An organism undergoes a series of changes throughout its life cycle. Gametogenesis (spermatogenesis and oogenesis), play a crucial role in humans to support the continuance of generations.
Gametogenesis is the process of division of haploid or diploid cells to produce new haploid cells. In humans, two different types of gametes are present. Male gametes are called sperm and female gametes are called ovum.
- Spermatogenesis: Sperm formation
- Oogenesis: Ovum formation
In male immature germ cells are produced from the testis. At puberty of male, this immature germ cell is converted into mature cells. Those mature cells are called as sperms. This process in the male is known as spermatogenesis. Spermatogonia are diploid cells which can undergo mitotic division. Primary spermatogonium undergoes meiosis and produces haploid cells- secondary spermatocytes. These secondary spermatocytes undergo the secondary meiotic division to produce immature sperms. At the stage of puberty, these immature cells are converted into mature sperms. This process is called Spermatogenesis. Hormones are involved in stimulating the spermatogenesis.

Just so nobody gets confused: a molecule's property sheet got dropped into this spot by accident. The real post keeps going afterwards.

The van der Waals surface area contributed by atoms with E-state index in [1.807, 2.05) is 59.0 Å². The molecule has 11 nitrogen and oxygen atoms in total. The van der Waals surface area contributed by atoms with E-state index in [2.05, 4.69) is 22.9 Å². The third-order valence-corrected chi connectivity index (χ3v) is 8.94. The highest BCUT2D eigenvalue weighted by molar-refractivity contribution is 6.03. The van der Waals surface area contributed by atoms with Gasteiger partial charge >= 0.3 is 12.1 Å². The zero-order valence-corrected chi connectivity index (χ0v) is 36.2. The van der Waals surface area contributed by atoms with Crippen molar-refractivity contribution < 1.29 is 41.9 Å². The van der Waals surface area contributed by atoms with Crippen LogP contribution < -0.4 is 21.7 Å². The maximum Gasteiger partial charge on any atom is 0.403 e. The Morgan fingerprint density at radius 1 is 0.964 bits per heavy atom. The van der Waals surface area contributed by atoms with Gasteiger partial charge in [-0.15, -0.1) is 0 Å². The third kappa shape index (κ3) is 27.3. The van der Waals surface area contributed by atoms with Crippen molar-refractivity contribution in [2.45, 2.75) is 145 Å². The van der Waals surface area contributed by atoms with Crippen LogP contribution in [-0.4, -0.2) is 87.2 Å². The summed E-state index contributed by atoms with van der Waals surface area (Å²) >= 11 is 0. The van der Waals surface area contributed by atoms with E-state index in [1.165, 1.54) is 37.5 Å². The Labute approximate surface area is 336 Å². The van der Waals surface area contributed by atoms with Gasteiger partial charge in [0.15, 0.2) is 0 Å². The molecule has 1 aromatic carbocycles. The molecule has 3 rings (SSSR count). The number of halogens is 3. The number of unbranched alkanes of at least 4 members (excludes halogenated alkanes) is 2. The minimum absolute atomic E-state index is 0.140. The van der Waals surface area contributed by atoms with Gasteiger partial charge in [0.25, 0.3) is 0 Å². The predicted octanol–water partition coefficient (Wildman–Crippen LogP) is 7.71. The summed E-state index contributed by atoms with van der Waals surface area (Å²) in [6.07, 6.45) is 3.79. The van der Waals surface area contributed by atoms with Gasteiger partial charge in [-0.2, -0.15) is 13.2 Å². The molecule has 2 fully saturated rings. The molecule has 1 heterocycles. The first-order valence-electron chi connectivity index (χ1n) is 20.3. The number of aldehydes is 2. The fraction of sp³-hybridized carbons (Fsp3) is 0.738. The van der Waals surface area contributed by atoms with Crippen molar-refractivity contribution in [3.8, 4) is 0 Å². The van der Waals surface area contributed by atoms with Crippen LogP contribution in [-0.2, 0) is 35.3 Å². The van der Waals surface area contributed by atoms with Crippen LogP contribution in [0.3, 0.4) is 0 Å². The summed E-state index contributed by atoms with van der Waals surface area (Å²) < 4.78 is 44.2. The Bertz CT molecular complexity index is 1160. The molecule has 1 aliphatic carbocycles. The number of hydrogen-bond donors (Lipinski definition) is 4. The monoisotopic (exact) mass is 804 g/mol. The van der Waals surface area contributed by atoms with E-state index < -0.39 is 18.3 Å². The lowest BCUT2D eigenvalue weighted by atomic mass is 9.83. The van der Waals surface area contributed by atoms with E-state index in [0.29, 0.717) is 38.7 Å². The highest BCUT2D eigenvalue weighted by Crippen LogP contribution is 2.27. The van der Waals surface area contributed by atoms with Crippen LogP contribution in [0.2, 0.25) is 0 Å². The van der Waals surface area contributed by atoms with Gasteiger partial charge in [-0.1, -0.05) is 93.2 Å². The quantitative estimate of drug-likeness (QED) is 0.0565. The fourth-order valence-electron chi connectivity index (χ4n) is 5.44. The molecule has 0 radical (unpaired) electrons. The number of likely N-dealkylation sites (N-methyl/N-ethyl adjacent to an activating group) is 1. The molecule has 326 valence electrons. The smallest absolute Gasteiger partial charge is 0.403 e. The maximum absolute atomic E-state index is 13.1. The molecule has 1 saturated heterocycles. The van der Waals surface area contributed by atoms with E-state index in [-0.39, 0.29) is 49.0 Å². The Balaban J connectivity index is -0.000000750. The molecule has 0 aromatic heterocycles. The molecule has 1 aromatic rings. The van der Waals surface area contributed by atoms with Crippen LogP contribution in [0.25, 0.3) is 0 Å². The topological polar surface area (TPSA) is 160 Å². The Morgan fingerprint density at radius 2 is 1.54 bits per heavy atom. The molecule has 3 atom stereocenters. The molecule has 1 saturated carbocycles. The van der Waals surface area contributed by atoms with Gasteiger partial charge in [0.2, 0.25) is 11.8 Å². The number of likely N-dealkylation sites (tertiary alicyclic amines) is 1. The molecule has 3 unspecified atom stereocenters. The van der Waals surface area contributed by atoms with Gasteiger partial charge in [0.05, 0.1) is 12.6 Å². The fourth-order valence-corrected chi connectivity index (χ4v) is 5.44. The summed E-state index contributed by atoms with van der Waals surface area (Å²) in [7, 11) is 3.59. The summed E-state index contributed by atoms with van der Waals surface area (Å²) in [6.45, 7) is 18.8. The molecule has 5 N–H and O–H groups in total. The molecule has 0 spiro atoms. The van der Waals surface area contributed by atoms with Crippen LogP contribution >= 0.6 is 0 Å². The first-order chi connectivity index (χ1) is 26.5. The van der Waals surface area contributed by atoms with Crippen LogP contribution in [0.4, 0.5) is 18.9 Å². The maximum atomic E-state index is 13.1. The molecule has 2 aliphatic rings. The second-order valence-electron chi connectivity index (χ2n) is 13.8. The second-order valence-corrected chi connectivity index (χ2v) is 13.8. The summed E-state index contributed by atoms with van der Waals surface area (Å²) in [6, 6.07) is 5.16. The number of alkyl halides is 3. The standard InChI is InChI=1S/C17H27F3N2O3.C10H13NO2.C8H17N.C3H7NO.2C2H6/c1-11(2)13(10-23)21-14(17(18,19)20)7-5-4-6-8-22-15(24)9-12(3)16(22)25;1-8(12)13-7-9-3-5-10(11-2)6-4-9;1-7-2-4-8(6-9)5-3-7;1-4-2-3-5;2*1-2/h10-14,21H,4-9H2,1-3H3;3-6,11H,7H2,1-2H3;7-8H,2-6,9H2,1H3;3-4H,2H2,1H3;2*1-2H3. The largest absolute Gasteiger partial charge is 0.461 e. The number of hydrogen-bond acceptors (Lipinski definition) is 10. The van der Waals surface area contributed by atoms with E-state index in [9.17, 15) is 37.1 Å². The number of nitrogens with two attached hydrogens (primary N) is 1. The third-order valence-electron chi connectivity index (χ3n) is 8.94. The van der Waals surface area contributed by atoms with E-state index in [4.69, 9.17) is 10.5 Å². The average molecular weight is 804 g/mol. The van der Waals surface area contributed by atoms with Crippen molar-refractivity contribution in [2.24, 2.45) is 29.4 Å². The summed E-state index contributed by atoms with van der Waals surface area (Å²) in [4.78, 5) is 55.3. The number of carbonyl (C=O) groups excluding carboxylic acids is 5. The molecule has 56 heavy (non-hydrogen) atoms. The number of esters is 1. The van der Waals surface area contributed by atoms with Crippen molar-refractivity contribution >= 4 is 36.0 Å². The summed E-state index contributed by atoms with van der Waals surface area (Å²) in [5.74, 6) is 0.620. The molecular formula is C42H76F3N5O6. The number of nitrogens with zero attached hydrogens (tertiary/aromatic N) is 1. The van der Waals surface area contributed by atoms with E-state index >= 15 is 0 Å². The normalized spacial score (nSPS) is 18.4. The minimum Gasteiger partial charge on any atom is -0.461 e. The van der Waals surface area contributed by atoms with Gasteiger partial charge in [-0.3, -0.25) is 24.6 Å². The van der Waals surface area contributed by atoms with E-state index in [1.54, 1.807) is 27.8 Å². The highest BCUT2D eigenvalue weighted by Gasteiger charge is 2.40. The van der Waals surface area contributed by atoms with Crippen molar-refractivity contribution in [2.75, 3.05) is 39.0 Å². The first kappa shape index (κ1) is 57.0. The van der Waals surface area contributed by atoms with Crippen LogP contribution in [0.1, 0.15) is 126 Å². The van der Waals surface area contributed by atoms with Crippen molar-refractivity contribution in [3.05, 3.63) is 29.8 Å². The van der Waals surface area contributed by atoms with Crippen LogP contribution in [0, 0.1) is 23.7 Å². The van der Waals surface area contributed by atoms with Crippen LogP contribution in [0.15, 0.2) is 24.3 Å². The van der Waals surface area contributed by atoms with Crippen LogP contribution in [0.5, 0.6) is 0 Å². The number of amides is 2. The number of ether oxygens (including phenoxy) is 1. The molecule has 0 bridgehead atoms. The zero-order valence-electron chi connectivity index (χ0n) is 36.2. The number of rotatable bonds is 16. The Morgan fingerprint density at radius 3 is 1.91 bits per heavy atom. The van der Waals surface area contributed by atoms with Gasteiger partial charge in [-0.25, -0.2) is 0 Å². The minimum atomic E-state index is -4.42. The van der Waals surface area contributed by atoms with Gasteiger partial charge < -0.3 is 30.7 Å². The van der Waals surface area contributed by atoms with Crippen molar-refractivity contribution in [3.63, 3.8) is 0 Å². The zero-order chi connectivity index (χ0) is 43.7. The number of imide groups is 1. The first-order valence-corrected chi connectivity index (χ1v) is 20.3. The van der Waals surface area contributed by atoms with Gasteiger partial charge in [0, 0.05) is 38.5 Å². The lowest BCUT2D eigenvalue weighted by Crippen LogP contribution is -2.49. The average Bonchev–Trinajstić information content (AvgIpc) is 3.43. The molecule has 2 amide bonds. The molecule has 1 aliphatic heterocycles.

In females, the immature ovum is converted into the mature ovum. This process is called oogenesis. In the female ovary, millions of mother cells are formed during fetal development. These mother cells undergo the meiotic cell division and lead to the production of primary oocytes. Primary oocytes are embedded with primary follicles on the outer layer. Primary follicles are bounded with more granulosa cell layer and form secondary follicles. Secondary follicles then turn into the tertiary follicle. At the stage of female puberty, tertiary follicles undergo some structural and functional changes and produce mature Graafian follicle. Ovum is released from the Graafian follicle during the menstrual cycle. The release of an ovum from the Graafian follicle is called ovulation. Ovulation is controlled by the female reproductive hormone which is stimulated by the pituitary gland.
We have thus seen the basic introduction and common process involved in gametogenesis. For the complete understanding and illustrations of the topic, visit BYJU’S.